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Doolittle: Pixies’ Metaphysical Masterpiece

written by: on February 10, 2012

How do you describe something like Doolittle? Maybe you should start with the basics and work your way up.

In 1986, Charles Thompson (aka Black Francis), Kim Deal, Joey Santiago and David Lovering formed a band. The band was called Pixies. Pixies produced four albums before tension between band members caused a split in 1993. The second album was called Doolittle. It was released on April 18, 1989.

Doolittle might be the best thing to come from the 1980s because it doesn’t sound like it comes from the ’80s (draped in plastic or washed out with cheesy, oceanic synths). In fact, it doesn’t sound like it comes from any particular decade. Doolittle is an island; it’s unlike anything you have heard or anything you ever will hear, perfect and abstracted from any notion of time.

Rather, Doolittle exists in paradox. Its sound somehow mixes smooth surf rock and heavily distorted grunge with occasional hits of country western, heavy metal or funeral dirges for good measure. Lead vocalist and disputed frontman Francis coos, screams, chirps, yelps, belches, strains, huffs, puffs and blows the house down all over the record. But while he is busy making his gooey ruckus, Deal works to keep the music grounded in reality. Her backing vocals are almost poppy—a reassuring voice that counters Francis’ volatile one—and her constant, simple basslines keep the songs on track as blazingly distorted guitar riffs burn in and out of sequence.

Doolittle is like the eye of a storm: it can be temporarily calm but it lurches violently, and danger and death are always close, even during the most peaceful respite.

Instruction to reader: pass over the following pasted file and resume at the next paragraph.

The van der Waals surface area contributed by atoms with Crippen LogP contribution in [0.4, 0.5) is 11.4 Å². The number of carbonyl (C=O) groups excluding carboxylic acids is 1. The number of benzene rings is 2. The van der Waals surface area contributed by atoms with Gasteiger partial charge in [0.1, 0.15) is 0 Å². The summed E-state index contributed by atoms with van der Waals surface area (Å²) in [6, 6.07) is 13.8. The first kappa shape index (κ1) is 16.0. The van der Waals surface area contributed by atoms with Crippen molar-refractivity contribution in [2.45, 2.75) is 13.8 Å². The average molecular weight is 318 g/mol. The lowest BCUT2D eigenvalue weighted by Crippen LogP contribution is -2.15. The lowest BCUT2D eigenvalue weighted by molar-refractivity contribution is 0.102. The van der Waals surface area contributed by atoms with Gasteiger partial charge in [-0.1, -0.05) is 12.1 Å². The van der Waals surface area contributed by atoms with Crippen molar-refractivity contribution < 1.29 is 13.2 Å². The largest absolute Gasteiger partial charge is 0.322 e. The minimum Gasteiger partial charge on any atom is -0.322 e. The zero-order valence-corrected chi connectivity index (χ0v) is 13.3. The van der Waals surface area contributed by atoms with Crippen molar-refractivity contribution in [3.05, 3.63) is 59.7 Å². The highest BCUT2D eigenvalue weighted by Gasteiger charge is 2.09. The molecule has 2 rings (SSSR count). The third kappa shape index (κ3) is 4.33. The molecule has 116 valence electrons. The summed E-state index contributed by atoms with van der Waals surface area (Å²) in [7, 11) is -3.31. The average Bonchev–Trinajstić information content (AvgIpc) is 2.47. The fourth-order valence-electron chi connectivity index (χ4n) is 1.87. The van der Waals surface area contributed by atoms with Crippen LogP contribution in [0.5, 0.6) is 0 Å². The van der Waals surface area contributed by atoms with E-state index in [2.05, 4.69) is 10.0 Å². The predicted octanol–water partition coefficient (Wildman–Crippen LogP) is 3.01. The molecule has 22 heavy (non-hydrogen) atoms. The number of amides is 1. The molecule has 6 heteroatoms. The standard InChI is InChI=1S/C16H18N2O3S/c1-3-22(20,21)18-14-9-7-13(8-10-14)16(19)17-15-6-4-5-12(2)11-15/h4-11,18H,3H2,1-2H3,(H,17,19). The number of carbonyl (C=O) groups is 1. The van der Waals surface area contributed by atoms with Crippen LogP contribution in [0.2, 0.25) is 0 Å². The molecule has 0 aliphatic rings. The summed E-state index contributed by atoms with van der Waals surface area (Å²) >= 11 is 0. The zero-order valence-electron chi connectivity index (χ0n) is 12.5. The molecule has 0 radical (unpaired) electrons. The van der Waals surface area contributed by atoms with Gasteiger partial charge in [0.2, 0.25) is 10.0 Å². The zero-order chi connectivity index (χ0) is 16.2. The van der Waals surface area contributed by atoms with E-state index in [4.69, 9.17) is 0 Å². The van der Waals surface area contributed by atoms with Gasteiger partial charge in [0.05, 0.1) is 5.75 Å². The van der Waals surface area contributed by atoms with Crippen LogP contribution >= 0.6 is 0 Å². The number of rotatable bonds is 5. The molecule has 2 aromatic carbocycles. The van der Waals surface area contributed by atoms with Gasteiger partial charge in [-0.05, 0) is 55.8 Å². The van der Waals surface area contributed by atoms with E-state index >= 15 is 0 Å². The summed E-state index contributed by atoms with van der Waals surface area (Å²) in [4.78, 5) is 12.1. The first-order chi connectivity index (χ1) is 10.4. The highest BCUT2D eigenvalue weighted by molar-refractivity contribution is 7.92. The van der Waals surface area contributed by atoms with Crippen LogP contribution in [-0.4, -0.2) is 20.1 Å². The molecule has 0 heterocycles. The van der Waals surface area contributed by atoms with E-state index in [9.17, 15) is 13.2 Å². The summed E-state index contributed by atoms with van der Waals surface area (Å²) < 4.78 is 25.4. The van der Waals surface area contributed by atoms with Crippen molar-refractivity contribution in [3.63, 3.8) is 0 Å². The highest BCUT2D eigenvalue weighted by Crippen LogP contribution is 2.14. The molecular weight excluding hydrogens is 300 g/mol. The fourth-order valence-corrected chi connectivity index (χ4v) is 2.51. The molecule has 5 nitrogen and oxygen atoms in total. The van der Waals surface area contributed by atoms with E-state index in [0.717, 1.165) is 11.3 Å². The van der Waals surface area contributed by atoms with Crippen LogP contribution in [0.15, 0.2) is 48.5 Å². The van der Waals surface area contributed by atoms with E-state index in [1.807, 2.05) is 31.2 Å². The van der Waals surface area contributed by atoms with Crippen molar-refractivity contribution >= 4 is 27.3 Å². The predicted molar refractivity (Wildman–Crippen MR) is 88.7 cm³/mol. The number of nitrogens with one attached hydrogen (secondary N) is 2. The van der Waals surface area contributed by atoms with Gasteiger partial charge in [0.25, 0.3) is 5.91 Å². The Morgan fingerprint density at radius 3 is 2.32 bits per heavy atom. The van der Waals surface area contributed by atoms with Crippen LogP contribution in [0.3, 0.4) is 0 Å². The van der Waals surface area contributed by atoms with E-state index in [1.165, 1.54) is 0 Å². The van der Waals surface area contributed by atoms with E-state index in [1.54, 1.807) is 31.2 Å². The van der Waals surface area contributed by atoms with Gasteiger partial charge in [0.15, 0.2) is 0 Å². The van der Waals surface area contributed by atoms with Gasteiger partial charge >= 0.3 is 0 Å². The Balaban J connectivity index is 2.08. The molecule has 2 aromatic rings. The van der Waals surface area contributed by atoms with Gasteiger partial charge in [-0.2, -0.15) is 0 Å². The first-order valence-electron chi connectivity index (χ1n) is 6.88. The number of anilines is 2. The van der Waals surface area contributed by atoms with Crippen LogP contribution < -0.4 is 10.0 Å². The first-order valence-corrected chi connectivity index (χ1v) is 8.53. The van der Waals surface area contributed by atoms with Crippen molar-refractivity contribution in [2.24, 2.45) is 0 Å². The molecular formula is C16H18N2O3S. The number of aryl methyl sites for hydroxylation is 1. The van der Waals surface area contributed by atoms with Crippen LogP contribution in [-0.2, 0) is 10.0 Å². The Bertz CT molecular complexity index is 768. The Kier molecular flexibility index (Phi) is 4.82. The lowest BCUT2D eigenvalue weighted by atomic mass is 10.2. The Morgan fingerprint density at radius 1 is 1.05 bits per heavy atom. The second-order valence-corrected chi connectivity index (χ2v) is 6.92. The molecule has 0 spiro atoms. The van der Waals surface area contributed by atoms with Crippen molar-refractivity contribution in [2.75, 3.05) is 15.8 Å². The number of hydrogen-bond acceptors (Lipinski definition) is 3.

It would be easy to mistake all that noise as something that is mindless or brutish, but Doolittle is surprisingly dense. From obscure art house allusions (intro track “Debaser” refers to a movie by Salvador Dalí), to retelling biblical parables (“Gouge Away” refers to the story of Samson, whose eyeballs are gouged out by his enemies), Doolittle is always layered with hidden meanings, lessons and messages.

Even the album’s most conventional songs subvert initial expectations. Seemingly straightforward love song “La La Love You” is actually a parody of the oversimplification of romance, and the super catchy “Here Comes Your Man” is about homeless men dying during the California earthquakes.

Doolittle may not be a proper concept album, but close examination reveals an underlying theme. This may sound pretentious, but the album really is a study of metaphysics, the science of being. Although songs often use Biblical references or heavy intellectual allusions, they are ultimately attempts at making sense of ordinary living, the experience of being alive.

“Prithee my dear, why are we here?/Nobody knows, we go to sleep/As breathing slows, my mind secedes,” sings Francis on “I Bleed.” And while sometimes it may be difficult to decipher these messages underneath all the manic noise, it’s always worthwhile because they are poignant and meaningful, and they relate to our individual experiences in a personal, touching way. The music is fantastic, but the messages are what make Doolittle an important record even 25 years after its initial release. It is an album that everyone needs to experience.

How do you describe something like Doolittle? It can’t really be done. Instead, just give it a listen, and try to understand what music can really do, what all music should strive to do: be personable, be fun, be sad or be absolutely insane.

Pixies – Doolittle tracklist:

  1. “Debaser”
  2. “Tame”
  3. “Wave of Mutilation”
  4. “I Bleed”
  5. “Here Comes Your Man”
  6. “Dead”
  7. “Monkey Gone to Heaven”
  8. “Mr. Grieves”
  9. “Crackity Jones”
  10. “La La Love You”
  11. “No 13 Baby”
  12. “There Goes My Gun”
  13. “Hey”
  14. “Silver”
  15. “Gouge Away”